In landmark decision that will likely impact courts across the country, the New York Times reports on a New Jersey Supreme Court decision regarding eyewitness identifications. Post Submission by Aram James.
The New Jersey Supreme Court, acknowledging a “troubling lack of reliability in eyewitness identifications,” issued sweeping new rules on Wednesday making it easier for defendants to challenge such evidence in criminal cases.
The court said that whenever a defendant presents evidence that a witness’s identification of a suspect was influenced, by the police, for instance, a judge must hold a hearing to consider a broad range of issues. These could include police behavior, but also factors like lighting, the time that had elapsed since the crime or whether the victim felt stress at the time of the identification.
When such disputed evidence is admitted, the court said, the judge must give detailed explanations to jurors, even in the middle of a trial, on influences that could heighten the risk of misidentification. In the past, judges held hearings on such matters, but they were far more limited.
The decision applies only in New Jersey, but is likely to have considerable impact nationally. The state’s highest court has long been considered a trailblazer in criminal law, and New Jersey has already been a leader in establishing guidelines on how judges should handle such testimony.
Stuart J. Rabner, the court’s chief justice, wrote in a unanimous 134-page decision that the test for reliability of eyewitness testimony, as set out by the United States Supreme Court 34 years ago, should be revised.
The new rules come at a time of increased scrutiny of the eyewitness identification issue among lawyers, law enforcement officers and the scientific community. The opinion noted that task forces have been formed to recommend or put into effect new procedures to improve reliability.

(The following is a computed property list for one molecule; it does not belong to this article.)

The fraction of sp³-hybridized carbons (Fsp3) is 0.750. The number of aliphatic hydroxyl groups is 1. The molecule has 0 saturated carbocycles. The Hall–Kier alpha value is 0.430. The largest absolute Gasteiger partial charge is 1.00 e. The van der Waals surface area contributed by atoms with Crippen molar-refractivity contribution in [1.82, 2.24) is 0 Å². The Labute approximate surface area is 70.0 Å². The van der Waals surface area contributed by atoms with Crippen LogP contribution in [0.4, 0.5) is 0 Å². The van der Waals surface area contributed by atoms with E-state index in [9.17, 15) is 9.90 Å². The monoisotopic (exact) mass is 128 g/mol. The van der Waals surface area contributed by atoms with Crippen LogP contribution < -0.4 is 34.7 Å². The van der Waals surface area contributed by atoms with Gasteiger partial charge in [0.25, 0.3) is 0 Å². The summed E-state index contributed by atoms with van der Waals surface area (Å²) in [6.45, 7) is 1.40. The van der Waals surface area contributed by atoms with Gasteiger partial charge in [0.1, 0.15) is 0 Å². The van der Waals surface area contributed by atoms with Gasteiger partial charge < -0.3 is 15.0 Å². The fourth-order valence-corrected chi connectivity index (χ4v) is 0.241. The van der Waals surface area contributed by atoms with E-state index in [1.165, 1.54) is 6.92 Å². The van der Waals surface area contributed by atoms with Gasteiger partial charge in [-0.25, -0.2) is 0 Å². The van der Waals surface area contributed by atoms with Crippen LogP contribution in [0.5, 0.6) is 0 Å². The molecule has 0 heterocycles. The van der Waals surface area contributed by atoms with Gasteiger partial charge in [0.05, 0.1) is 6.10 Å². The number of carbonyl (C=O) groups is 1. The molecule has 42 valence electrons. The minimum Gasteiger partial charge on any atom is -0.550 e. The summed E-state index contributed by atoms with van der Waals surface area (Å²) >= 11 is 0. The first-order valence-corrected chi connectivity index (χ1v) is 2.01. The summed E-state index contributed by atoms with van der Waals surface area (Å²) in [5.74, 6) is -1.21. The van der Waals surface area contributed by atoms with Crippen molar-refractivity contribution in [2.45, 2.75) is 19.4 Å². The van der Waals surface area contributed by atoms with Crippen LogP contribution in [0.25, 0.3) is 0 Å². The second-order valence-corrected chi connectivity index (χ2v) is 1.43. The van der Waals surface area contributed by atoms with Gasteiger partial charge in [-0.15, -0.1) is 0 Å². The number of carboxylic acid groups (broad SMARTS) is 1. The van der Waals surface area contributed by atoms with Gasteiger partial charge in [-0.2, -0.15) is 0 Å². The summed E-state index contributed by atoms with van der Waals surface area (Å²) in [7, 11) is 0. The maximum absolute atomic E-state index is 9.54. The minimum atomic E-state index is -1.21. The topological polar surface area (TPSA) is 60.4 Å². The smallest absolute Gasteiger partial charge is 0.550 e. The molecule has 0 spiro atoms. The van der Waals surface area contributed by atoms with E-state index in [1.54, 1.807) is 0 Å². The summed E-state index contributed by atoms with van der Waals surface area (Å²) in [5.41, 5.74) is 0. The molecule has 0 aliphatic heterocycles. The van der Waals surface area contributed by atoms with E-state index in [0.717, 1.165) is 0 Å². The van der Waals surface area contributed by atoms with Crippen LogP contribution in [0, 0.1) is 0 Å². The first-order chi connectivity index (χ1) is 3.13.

The State Supreme Court’s ruling was seen as significant because it was based in part on an exhaustive study of the scientific research on eyewitness identification, led by a special master, a retired judge, who held hearings and led a review of the literature on the issue. The special master, Geoffrey Gaulkin, estimated that more than 2,000 studies related to the subject had been published since the Supreme Court’s original 1977 decision, the court noted.
“Study after study revealed a troubling lack of reliability in eyewitness identifications,” Chief Justice Rabner wrote. “From social science research to the review of actual police lineups, from laboratory experiments to DNA exonerations, the record proves that the possibility of mistaken identification is real.
“Indeed, it is now widely known that eyewitness misidentification is the leading cause of wrongful convictions across the country.”
The decision listed more than a dozen factors that judges should consider in evaluating the reliability of a witness’s identification, including whether a weapon was visible during a crime of short duration, the amount of time the witness had to observe the event, how close the witness was to the suspect, whether the witness was under the influence of alcohol or drugs, whether the witness was identifying someone of a different race and the length of time that had elapsed between the crime and the identification.